A further point which I touched on when reviewing the first book is how young many of the leading characters are when they have sex. Robb Stark is 16 when he marries as is his wife. His sister, Sansa Stark is 13 when she is married to Tyrion Lannister. Daenerys Tagaryen was 14 when she was married and had a miscarriage; she is not much older in this book when she reveals herself as bisexual. Only Sansa does not have sex and that is in part as some kind of way to show that Tyrion is amoral rather than purely immoral. Saying that, he still makes regular use of prostitutes. I have long defended George R.R. Martin from criticism which, ironically, is often strongest from his most loyal fans. However, the more I read his stand-out series the more I am coming to see that he is largely a dirty old man, filling his books with inappropriate fantasies. Yes, compared to many fantasy authors, he writes well. Yes, he wants to reflect behaviour which is of the kind seen in our Middle Ages. However, there is too much of it and too much detail to make for comfortable reading. The television series does minor adjustment to apparent ages and works better for it. I guess I am going to continue with the books, but I do think they should have some 'trigger warnings' to indicate that the stories will be distasteful for some and that teenagers should not take them as any suggestion of what they should be attempting to do.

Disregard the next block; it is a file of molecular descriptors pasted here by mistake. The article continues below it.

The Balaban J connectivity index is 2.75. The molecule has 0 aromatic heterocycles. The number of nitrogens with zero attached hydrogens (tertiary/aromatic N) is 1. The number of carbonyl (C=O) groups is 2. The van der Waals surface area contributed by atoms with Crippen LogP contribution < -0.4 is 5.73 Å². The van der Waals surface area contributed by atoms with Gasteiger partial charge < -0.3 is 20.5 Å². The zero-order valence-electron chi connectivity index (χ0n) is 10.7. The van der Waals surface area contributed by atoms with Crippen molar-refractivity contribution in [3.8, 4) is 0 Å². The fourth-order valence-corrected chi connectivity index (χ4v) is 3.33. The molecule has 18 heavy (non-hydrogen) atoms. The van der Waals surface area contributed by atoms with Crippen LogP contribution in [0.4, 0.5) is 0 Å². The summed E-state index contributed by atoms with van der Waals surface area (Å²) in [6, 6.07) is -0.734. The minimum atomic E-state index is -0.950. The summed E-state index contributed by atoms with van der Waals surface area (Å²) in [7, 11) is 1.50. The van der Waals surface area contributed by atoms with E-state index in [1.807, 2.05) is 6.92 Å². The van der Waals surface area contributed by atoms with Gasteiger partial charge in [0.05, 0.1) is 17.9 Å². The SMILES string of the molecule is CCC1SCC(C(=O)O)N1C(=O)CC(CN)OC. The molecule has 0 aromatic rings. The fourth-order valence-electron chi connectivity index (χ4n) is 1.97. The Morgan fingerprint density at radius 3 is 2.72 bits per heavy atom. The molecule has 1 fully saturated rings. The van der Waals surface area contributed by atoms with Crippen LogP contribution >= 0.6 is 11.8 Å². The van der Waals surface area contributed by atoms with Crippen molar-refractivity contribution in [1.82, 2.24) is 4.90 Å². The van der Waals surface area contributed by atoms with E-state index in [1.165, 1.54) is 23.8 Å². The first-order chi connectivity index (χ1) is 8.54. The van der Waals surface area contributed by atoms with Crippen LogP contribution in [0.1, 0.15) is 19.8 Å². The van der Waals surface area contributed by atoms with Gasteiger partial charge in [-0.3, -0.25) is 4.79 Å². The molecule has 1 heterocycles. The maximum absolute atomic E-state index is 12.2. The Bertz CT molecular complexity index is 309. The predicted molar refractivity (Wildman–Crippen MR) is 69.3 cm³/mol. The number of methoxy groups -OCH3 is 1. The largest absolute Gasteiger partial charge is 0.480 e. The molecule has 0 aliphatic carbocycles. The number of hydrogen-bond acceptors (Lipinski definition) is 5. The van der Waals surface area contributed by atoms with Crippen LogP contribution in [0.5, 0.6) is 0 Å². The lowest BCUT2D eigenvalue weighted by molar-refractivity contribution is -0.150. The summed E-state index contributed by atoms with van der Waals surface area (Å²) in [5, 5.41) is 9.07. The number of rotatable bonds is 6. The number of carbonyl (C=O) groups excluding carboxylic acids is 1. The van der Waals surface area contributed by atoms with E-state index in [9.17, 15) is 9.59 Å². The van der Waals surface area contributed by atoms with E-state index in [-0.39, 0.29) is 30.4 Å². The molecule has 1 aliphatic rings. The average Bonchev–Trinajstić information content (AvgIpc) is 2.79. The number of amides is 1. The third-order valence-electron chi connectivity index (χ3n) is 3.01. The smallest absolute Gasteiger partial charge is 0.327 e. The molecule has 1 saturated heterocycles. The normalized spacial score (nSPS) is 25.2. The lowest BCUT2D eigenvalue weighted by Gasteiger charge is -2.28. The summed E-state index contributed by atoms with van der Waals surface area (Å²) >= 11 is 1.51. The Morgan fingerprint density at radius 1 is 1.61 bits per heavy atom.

'Cuba Libre' by Elmore Leonard
I know Leonard's reputation and have come to resent, even oppose, his precepts for writing. He favours a style which is incredibly pared down and which, in my view, does not aid clarity. I looked for it in reading this book, but found he breaks many of his own rules. The book is set in Cuba in the months leading up to and during the Spanish-American War of 1898, though the concluding part of that war is gone over very briskly. It is focused on a handful of Americans, including the mistress of an American sugar plantation owner, a horse dealer, a journalist and a marine who survived the destruction of the USS Maine in Havana's harbour. The first part of the book is very messy as we are introduced to these various characters and the Cubans on both sides of the conflict trying to liberate Cuba from Spanish control. There are a lot of nasty people in the book, both from the revolutionary and the authorities' side. Too often they behave in a way which seems irrational for the people of the time and place even with the prevalent level of violence.
The book improves in the last third around various parties trying to secure ransom for the release of the plantation owner's mistress, against the backdrop of US intervention on the island. There are some excellent points of tension and I guess this is because Leonard, despite the exotic setting, is back on his home ground, dealing with double-dealing. Even then, there are some jarring sections like two Americans simply sending a semaphore message with roughly constructed flags which leads to them being picked up off a beach by the US Navy despite it being in the middle of shelling Cuban installations.
Though the book improves towards the end, you have to have the patience to get through the very scrappy, disjointed earlier sections to reach it. Yes, the setting is interesting and the landscape and what went on it is well portrayed. However, Leonard has all these different parts that he seems unable to reconcile. The political background sits very uncomfortably with the main story and either needed to be more distant or brought fully into the narrative. I guess it was good that Leonard tried a different context for this novel, but it really only works when it comes closest to his more typical setting of crime in 20th century US cities.